Mayoral candidate Richard Skorman, who has been endorsed by the city’s police officers and firefighters, maintains that his position on collective bargaining has been consistent.
Do you agree?
On Feb. 11, a day after his campaign issued a press release about the endorsement from the Colorado Springs Police Protective Association and the Colorado Springs Professional Firefighters Association, Skorman said he didn’t support collective bargaining.
But he gave himself a little wiggle room.
“As I told the police and firefighters when they asked, I do not support collective bargaining in the current economic climate,” Skorman said in an e-mail.
When asked for clarification Feb. 14, Skorman said in a one-on-one interview that he didn’t support collective bargaining.
“I don’t support collective bargaining,” he said. “If it came forward and it always does in good economies, if it did come forward, the only way I would support it is if there was nonbinding arbitration.”
During a candidate forum Feb. 24, when mayoral and City Council candidates were asked whether they supported collective bargaining with a “yes” or “no” answer, Skorman said “maybe.”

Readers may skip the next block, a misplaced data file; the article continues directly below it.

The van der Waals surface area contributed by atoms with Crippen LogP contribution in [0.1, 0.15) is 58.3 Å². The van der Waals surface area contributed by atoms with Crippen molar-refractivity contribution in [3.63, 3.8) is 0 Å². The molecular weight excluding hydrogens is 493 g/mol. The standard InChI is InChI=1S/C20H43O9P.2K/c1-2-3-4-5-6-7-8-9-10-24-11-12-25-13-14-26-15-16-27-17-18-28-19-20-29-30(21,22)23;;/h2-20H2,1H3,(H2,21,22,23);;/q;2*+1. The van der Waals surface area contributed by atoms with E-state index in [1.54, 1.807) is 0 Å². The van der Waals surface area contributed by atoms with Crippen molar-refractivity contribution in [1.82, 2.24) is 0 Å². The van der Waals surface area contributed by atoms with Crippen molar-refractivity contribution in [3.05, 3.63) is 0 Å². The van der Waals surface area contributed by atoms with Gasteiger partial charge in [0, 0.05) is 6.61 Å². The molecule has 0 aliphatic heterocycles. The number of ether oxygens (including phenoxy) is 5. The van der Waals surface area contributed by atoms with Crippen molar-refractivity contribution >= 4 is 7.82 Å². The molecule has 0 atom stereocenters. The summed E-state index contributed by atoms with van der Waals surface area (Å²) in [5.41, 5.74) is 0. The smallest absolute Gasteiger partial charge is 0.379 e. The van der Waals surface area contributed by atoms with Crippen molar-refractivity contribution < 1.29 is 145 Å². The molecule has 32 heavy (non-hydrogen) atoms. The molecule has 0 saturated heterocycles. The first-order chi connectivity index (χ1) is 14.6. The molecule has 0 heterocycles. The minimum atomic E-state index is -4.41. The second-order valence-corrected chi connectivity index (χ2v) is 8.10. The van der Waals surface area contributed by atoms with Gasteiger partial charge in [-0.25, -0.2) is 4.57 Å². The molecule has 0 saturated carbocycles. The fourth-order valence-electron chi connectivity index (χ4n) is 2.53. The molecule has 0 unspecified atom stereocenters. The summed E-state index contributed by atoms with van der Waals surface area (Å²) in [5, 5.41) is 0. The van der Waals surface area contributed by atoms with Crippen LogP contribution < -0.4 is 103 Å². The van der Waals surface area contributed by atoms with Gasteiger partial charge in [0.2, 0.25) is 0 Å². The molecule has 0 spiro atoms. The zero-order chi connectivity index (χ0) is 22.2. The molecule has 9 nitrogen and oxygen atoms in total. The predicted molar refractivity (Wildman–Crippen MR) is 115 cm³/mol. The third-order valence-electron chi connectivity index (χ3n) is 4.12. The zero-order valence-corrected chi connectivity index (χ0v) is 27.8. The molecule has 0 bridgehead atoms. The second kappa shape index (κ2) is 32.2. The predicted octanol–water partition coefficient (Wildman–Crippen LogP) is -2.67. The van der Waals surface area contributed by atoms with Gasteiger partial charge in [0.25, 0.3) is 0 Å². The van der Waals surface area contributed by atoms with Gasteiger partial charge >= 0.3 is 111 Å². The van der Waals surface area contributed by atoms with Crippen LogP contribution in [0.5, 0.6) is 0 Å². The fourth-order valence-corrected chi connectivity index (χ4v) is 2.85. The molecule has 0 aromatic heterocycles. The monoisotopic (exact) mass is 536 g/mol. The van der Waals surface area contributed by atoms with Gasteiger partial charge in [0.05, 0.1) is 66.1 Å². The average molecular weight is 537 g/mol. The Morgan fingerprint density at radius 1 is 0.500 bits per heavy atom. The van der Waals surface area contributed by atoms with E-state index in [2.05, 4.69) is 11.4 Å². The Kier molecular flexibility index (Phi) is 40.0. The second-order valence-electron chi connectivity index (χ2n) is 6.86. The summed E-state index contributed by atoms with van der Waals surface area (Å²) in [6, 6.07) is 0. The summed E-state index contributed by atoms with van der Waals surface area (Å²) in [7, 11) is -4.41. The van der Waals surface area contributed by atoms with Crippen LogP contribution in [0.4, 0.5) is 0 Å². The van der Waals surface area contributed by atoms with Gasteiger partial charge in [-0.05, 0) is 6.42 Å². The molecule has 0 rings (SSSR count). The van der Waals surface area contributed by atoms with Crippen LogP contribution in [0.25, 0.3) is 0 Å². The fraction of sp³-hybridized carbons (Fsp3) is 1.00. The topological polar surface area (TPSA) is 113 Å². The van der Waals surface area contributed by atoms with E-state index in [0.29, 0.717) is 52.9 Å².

Today, Skorman tried to set the record straight.
“My position has been consistent,” he said in a telephone message.
“As I told the police and firefighters, Colorado Springs should not move toward collective bargaining at this time. In a better economic climate with the city’s long-term obligations under control, I might be open to some form of negotiation with public employees, joint negotiations,” he said.
“My ‘maybe’ response at the OWN forum referred to the possibility that this issue could be reviewed in the future, and I’ve been consistent all along on this, but not for the next several years. I don’t think collective bargaining with municipal workers makes sense, and I wouldn’t support it,” he said. “I hope that clears it for you.”
By the way … the police association contributed $10,000 and the firefighters association contributed $2,500 to Skorman’s campaign last month.